So I’ll have $173 million left to play with. Here’s how I plan to divide it up for the ultimate tennis life: Continue reading “Powerball Tennis”

Do You Remember Algebra?

If a > b and b > c, then a > c.

Remember that nugget? That’s the transitive property of inequalities. (I’ll confess I had to look up the name of that one.)

It’s common sense, right? 10 is greater than 9, and 9 is greater than 8, so 10 must also be greater than 8.

It’s always and forever true in math. In tennis, not so much. Continue reading “Do You Remember Algebra?”

A Round Robin Kerfuffle

I had an interesting interaction at a round robin today. I’ll give you the general scenario followed by my perspective and that of my RR partner. Then you get to sound off in the comment section!

Here’s the scenario: This RR has a fairly wide range of abilities. I’m a 3.5 player, but there are some players, particularly among the men, who are way better than I am. The woman who organizes the RR does her best to pair partners and opponents to make for competitive rounds. Everyone gets a new partner and new opponents every 25 minutes or so.

In the third round, I was partnered with a player we’ll call Sidney. I recognized Sidney and may have played with him in the past, but we’re basically strangers. He’s far better than I am, as was the man playing across the net. The female opponent was also better than I am, but the men were the strongest.

So I was the weakest player on the court. But that’s all right. I come to this RR to get the experience of facing more challenging opponents than those I normally see.

When it was Sidney’s turn to serve, he tried to get me to stand closer to the net. I was inside the service line, but not as close as he’d like. I replied, “No, I’m good where I am.” He brought it up a couple of other times, but I declined to move. At one point, I tried to laugh off his suggestions by patting his arm and saying, “Okay, you play your side of the court and I’ll play mine.”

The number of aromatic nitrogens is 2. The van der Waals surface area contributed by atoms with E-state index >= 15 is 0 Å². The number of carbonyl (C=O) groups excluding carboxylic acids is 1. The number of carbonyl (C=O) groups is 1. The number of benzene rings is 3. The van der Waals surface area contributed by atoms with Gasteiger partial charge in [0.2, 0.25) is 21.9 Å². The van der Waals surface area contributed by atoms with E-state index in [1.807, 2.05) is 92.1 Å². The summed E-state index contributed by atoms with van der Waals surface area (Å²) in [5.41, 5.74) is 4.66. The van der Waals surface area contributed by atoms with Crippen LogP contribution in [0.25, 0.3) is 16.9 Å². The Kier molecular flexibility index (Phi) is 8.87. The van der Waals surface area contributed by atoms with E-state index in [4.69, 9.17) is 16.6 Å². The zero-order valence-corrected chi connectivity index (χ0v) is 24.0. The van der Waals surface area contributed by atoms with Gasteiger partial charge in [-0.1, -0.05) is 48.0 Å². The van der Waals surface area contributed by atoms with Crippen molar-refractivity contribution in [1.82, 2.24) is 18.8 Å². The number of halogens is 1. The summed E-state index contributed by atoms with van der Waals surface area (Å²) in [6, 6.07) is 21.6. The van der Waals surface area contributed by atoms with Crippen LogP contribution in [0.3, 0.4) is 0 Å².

Another time, I believe he didn’t like where I hit the ball but I’m actually not sure what he was commenting on at that point. I was beginning to get a little irritated.

When the round (which we won 4-2) was over and we were waiting for our new court and partner assignments, he said to me, “Do you remember geometry?” I told him to drop it, that being corrected by my RR partner only makes me play worse, which doesn’t help either of us. At that point, we went to our separate courts. Continue reading “A Round Robin Kerfuffle”

March Challenge: A Focus on Strokes

I planned to write a glib monthly tennis challenge, but I can’t muster my usual enthusiasm for glibness. Luke Perry died this morning from a massive stroke. He was 52.

It’s always a bit unnerving to hear someone exactly your age has passed away. After five decades of living, I’m still secretly convinced of my own immortality. Like a child, I can’t conceive of a world without me in it.

But Luke Perry’s relative youth aside, stroke has a unique way of grabbing my attention. My father suffered a massive stroke in 2011. It happened right in front of me, over lunch at California Pizza. Continue reading “March Challenge: A Focus on Strokes”

Correcting the Call

It kills me to admit this, but…I’m not perfect.

Tennis offers me so many opportunities to be humbled by my fallibility. There are all those unforced errors. All the times I can’t remember the score.

And of course, there’s the line calls.

On the face of it, calling a ball in or out really shouldn’t be too hard. You look at the line. You see the ball bounce. A kindergartner ought to be able to get this right. Continue reading “Correcting the Call”

Loopy Tennis

True story (at least I think it’s true):

One of my tennis buds told me about a match she played many years ago. The night before, she’d been at a party and sampled a hash brownie. When the effects didn’t kick in right away, she decided to try a second, and then a third. Continue reading “Loopy Tennis”